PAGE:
National Historic Landmarks, St. Paul Island

Saints Peter and Paul Orthodox Church

National Register of Historic Places Inventory Nomination Form text:

Built in 1907. Traditional building listed on the National Register of Historic places. The 1907 church was built on the foundations of the previous church, which was constructed in the mid-1800s. Portions of the earlier church appear to have been incorporated into the new buildings, as was customary for both religious and practical reasons. The iconostasis (the interior altar wall) and many of the icons and other articles from the nineteenth-century church were installed in the 1907 building. The church is well cared for and structurally sound, but subject always to the harsh climate and limited funds for major repairs (Faulkner 1986).

Photo of church with picket fence.
Saints Peter and Paul Russian Orthodox Church (St. Paul Island Historic American Buildings Survey, 2005).
Photo white church with red roof.
Saints Peter and Paul Russian Orthodox Church, July 3, 1960 (NMML Photo Library).

Priest's House

National Register of Historic Places Inventory Nomination Form text:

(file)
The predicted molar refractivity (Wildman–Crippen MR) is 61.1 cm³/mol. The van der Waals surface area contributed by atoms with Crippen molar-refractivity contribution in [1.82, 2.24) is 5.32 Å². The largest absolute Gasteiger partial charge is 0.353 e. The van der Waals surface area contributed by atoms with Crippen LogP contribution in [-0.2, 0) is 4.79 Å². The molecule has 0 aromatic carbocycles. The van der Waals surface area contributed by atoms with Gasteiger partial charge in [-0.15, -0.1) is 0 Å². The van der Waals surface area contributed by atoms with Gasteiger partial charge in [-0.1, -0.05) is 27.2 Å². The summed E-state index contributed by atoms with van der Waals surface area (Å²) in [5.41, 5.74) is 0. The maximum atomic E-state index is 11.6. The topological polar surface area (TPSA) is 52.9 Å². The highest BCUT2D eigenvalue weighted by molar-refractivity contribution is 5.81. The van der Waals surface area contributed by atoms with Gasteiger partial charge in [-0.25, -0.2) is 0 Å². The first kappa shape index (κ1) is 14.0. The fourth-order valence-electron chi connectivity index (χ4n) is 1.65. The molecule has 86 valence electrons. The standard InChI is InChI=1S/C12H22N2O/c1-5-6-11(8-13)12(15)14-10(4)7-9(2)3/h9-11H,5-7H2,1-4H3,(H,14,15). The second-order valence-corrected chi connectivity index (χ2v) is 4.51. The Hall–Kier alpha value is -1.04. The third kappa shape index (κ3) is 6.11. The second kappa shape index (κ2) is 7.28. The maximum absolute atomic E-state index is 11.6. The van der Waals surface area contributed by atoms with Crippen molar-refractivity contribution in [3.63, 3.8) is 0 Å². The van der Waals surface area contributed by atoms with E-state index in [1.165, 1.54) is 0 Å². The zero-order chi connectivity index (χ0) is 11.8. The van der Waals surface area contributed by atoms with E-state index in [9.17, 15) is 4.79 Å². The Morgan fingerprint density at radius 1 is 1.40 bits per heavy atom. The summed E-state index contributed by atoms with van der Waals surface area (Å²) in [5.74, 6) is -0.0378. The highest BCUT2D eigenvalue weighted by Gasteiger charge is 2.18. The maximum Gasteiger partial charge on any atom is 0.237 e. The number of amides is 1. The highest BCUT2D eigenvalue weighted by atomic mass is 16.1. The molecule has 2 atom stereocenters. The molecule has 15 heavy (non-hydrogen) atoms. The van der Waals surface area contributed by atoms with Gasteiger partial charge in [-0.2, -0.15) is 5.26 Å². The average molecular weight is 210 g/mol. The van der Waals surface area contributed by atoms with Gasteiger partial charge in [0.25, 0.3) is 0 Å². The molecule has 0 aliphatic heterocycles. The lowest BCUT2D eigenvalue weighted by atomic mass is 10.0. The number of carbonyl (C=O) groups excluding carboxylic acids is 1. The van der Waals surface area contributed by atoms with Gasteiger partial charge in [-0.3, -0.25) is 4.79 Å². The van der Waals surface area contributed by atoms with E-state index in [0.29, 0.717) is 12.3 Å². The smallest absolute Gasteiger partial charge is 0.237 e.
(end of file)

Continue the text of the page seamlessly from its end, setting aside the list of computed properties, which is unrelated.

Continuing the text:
Built in 1929. Frame structure with horizontal wood siding. Horizontal gable roof with jerkinheads. Design is similar to Government House across the churchyard (Faulkner 1986). [Author note: Destroyed by fire in 2000.]

Supplemental information provided by NOAA:

1929. The Aleuts constructed this four-room dwelling for the priest. Labor and material for the structure were furnished by the Natives, and the building is the property of the church (Bower 1930, 308).

Teacher's Houses

National Register of Historic Places Inventory Nomination Form text:

Built in 1948. Three houses exactly alike placed in a row. One and one-half story cement [concrete] bungalows with front sidewalks and sod yards. Formerly known as “Employees’ Houses,” the group is informally known as “silk stocking row” [after the silk stockings worn by the female teachers that lived in the houses] (Faulkner 1986).

Supplemental information provided by NOAA: